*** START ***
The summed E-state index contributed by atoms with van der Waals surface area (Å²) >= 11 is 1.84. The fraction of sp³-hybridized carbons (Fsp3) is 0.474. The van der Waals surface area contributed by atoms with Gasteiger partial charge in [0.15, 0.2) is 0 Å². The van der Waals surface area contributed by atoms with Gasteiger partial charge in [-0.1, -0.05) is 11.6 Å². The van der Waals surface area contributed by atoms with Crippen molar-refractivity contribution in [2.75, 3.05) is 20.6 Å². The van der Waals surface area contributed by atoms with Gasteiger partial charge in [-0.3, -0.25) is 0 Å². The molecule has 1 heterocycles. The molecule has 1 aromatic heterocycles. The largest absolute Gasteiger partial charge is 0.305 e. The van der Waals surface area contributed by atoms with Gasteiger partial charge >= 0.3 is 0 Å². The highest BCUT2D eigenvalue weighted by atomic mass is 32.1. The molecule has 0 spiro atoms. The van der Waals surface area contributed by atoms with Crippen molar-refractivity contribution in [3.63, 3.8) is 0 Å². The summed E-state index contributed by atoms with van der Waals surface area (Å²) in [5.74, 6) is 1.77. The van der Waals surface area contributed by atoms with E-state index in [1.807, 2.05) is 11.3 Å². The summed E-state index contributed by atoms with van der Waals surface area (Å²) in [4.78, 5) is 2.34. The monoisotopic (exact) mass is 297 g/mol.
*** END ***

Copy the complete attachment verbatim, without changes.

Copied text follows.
The summed E-state index contributed by atoms with van der Waals surface area (Å²) >= 11 is 1.84. The fraction of sp³-hybridized carbons (Fsp3) is 0.474. The van der Waals surface area contributed by atoms with Gasteiger partial charge in [0.15, 0.2) is 0 Å². The van der Waals surface area contributed by atoms with Gasteiger partial charge in [-0.1, -0.05) is 11.6 Å². The van der Waals surface area contributed by atoms with Crippen molar-refractivity contribution in [2.75, 3.05) is 20.6 Å². The van der Waals surface area contributed by atoms with Gasteiger partial charge in [-0.3, -0.25) is 0 Å². The molecule has 1 heterocycles. The molecule has 1 aromatic heterocycles. The largest absolute Gasteiger partial charge is 0.305 e. The van der Waals surface area contributed by atoms with Gasteiger partial charge >= 0.3 is 0 Å². The highest BCUT2D eigenvalue weighted by atomic mass is 32.1. The molecule has 0 spiro atoms. The van der Waals surface area contributed by atoms with Crippen molar-refractivity contribution in [3.63, 3.8) is 0 Å². The summed E-state index contributed by atoms with van der Waals surface area (Å²) in [5.74, 6) is 1.77. The van der Waals surface area contributed by atoms with E-state index in [1.807, 2.05) is 11.3 Å². The summed E-state index contributed by atoms with van der Waals surface area (Å²) in [4.78, 5) is 2.34. The monoisotopic (exact) mass is 297 g/mol.